Top 5 Things You Shouldn’t Do While on VPN

1. Don’t do anything illegal.

Many people think that having a VPN shields them from all repercussions when the do shady things online — and there are SO MANY shady things you can do online. Some of them are borderline legal (or at least not so bad that governments would go looking for you) while a few are blatantly illegal. Remember, while VPNs provide military-grade encryption, law enforcement has a way to track you if you ever do something to tick them off. These actors have the full power of a government behind them, and it’s not wise to do anything that will normally paint a target on your back, even when you’re on VPN. Note that even some of the most secure networks in the world had been attacked by government agencies once they figure out something fishy is going on. These include “amoral” online marketplace Silk Road, and parts of the Tor Network. Even the infamous PirateBay had been attacked several times. VPNs can afford you protection against the most tenacious hackers, but that shield will pale against the might of a state-sanctioned operation.

2. Don’t download indiscriminately.

We’ve already covered this in our tips to upgrade your browsing habits while on VPN, but it’s worth repeating — be very careful what you download! Many online criminals are already aware that they can’t attack encrypted data streams. So instead, they attack the victim’s devices instead. By creating a file that looks innocuous, such as a multimedia file or a document, they can lure victims into downloading and installing/using these files. Then, a malware immediately and silently starts working, harvesting private user data and sending it out back to the hacker. This is just one of the many ways indiscriminately downloading files can get you in trouble. To be safe, always be mindful of where you download. Make sure it’s a reputable website. Also make sure that you’re protected on your end with an antivirus or antimalware system, so that you can catch any bad actor trying to invade your device. When using a VPN, you should also be careful of where you download stuff, especially for P2P or torrent downloading. Always make sure to use torrent-friendly servers, so that government agencies will have no reason to start tracking you down. P2P downloading, especially of copyrighted materials, raises a lot of red flags in the international community and if ever you do this, you need to make sure you’re using a server from a privacy-respecting country.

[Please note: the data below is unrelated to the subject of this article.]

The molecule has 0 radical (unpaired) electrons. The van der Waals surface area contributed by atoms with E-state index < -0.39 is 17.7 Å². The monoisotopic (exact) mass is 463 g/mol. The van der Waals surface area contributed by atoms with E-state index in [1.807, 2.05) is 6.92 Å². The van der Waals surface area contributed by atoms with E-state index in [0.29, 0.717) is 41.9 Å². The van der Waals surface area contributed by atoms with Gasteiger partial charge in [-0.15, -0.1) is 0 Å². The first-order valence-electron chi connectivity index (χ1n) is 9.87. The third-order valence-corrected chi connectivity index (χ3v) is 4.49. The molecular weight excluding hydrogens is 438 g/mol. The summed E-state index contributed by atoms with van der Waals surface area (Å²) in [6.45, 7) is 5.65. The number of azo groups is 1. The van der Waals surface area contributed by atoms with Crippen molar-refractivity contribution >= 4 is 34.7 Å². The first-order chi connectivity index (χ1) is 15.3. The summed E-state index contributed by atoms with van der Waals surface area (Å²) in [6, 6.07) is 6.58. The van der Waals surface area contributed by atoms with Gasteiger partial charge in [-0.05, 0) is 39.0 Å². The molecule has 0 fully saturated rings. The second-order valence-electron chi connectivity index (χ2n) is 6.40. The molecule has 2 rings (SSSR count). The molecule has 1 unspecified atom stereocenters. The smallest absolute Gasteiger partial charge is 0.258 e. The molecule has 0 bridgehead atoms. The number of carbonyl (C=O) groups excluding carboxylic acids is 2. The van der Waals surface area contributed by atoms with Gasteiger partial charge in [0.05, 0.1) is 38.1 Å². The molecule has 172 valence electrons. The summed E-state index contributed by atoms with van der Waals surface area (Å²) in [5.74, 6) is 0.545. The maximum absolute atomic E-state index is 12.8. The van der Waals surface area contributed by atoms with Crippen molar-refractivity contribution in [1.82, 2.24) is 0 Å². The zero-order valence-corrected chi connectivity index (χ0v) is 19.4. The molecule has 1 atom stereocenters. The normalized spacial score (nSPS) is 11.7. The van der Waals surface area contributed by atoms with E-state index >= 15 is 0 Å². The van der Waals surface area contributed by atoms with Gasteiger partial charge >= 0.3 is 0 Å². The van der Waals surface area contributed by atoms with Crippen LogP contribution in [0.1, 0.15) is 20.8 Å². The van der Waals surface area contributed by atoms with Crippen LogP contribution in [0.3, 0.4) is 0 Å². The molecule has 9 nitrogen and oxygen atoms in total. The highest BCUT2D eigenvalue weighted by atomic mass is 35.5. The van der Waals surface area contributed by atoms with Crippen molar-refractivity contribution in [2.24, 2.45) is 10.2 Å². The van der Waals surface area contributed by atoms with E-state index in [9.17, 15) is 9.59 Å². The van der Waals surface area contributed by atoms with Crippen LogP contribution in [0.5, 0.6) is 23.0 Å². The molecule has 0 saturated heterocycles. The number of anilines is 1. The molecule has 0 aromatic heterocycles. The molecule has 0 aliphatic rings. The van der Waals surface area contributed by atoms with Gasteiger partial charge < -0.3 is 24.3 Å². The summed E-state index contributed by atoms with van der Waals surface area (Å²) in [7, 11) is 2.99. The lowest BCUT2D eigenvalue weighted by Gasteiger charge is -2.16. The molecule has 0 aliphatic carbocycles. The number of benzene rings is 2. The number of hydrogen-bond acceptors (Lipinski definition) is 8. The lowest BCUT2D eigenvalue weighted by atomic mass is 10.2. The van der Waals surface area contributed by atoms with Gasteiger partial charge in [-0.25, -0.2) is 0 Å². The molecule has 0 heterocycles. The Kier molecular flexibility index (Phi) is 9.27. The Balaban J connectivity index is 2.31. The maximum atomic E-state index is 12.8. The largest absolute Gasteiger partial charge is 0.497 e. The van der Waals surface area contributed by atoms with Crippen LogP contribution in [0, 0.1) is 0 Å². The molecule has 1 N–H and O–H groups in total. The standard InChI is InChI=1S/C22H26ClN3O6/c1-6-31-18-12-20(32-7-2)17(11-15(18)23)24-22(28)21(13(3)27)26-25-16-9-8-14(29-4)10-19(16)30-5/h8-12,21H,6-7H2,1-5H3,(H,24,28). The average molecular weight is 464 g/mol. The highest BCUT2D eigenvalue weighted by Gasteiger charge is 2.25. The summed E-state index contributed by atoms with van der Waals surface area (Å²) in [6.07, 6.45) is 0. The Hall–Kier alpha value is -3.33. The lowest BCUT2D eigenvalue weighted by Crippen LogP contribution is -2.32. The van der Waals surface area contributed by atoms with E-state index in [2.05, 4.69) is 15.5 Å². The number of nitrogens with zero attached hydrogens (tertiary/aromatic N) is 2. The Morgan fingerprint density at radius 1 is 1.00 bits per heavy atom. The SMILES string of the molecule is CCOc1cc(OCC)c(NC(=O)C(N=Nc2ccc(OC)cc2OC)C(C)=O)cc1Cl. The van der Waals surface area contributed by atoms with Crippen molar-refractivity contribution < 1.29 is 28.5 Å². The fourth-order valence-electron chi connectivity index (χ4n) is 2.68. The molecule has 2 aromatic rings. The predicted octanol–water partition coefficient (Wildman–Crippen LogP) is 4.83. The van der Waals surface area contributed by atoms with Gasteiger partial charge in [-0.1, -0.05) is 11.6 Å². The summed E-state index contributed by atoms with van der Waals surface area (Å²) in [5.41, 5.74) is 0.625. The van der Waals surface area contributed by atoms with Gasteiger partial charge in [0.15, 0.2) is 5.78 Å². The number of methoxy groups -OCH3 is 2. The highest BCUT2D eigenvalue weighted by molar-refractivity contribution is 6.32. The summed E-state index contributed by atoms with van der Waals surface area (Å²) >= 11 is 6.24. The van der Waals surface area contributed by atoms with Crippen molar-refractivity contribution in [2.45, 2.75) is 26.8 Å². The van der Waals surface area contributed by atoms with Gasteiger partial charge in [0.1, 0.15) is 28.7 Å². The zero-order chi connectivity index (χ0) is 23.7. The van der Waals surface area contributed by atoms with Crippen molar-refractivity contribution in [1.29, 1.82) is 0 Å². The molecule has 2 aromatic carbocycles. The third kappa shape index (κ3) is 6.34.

3. Don’t give out your private information through other means.

Your VPN might be able to protect you from privacy breaches into your browsing data, but it can’t do anything once you reveal your private information through other means. Social engineering is another way for hackers to get at your data, and this is done by coaxing you into revealing sensitive information. Phishing, for example, is a very common goal of social engineering. A hacker may imitate a legitimate site that will ask for your login credentials. Once you enter them, they will be sent directly to the hacker. Even when you’re on VPN, you can still inadvertently reveal your information this way. It goes without saying, of course, that you also need to temper your social media activity to make sure you’re not revealing information or patterns that third parties can link to your private behavior.